Two Babies Discovered Switched in Hospital 20 Years Ago Due to 'Human Error'

Officials within a regional health department in Spain are calling the swap of two baby girls in a maternity ward "human error" nearly 20 years later, the La Rioja newspaper first reported.

One of those girls, who is now 19, has come forward after she unexpectedly learned through a DNA test that she and her supposed parents do not share the same genetic profile.

"It was a human error and we haven't been able to find out who was to blame," Sara Alba, health chief of Spain's northern La Rioja region, said at a news conference Tuesday. "The systems back then were different and weren't as computerized as they are now."

Alba tried to offer assurances that the mistake could not happen again because of checks and balances since added to Spanish hospitals.

The two babies, now 19, were switched in 2002 when they were born five hours apart at the same hospital in La Rioja. Both girls were also placed in incubators because they were underweight at birth.

The young woman who discovered the mistake via the DNA test is now seeking 3 million euros ($3.5 million) in compensation from the local health authorities. Alba addressed the situation after the bombshell report from La Rioja.

Raised by a person she believed to be her grandmother, the young woman discovered she was switched at birth when the grandmother sued the presumed father in 2017 for child care, the BBC reported. A court ordered a DNA test, which revealed that their DNA was not a match.

A later test confirmed a person presumed to be the woman's mother was also not a genetic match. Lawyers helped identify what occurred and which baby could have been given to the woman's biological parents.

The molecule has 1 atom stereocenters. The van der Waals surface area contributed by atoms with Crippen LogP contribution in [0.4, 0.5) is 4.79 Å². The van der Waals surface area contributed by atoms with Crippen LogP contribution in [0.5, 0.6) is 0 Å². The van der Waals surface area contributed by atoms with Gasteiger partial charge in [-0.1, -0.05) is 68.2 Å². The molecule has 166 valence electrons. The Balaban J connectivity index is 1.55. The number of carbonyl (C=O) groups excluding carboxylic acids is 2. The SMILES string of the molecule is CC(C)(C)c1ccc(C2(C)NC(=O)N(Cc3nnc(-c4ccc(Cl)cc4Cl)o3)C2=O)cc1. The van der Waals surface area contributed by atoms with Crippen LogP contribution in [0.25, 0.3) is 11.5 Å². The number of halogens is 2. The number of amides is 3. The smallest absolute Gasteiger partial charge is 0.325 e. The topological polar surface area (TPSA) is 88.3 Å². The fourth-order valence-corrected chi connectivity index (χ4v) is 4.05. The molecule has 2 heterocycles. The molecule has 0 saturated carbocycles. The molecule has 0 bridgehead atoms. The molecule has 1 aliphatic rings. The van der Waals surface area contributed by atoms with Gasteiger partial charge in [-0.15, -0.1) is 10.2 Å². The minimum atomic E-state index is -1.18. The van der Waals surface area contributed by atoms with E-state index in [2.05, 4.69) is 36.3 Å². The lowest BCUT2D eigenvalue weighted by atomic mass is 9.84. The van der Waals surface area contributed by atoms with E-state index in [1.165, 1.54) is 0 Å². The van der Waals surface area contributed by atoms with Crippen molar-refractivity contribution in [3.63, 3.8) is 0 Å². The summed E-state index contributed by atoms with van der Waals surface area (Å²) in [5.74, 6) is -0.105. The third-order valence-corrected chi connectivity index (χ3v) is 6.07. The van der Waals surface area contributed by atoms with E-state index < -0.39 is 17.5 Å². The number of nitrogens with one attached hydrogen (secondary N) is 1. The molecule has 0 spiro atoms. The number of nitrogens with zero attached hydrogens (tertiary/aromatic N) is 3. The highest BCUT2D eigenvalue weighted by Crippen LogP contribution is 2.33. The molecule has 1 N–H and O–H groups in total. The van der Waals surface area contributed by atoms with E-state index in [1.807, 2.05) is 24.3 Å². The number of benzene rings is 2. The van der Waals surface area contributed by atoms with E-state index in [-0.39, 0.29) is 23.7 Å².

Maternity Ward
Two women in Spain discovered that they were switched at birth 20 years ago, prompting one of them to seek $3.5 million in compensation. In this photo, newborns seen in a maternity ward with respective medical conditions care on June 04, 2021 in Kuala Lumpur, Malaysia. Annice Lyn/Getty Images

The second young woman in the birthing switch who was given to the wrong parents is aware of the significant error on the part of the hospital. According to the newspaper El Pais, that woman has not yet filed a complaint nor indicated any plans to do so.

Neither of the two women were identified.

While switched-at-birth incidents are not common, they still occur. In July, a couple in Tennessee reported that hours after the birth of their daughter, they were shocked when a panicked nurse came in their hospital room to trade the baby they were holding with their actual child.

"Just a panicked look on her face, she was like just breathing heavily and just flustered. And she was like 'Here's your baby.' And we're like 'Um, what?'" Thomas Gray, the father, told WKRN.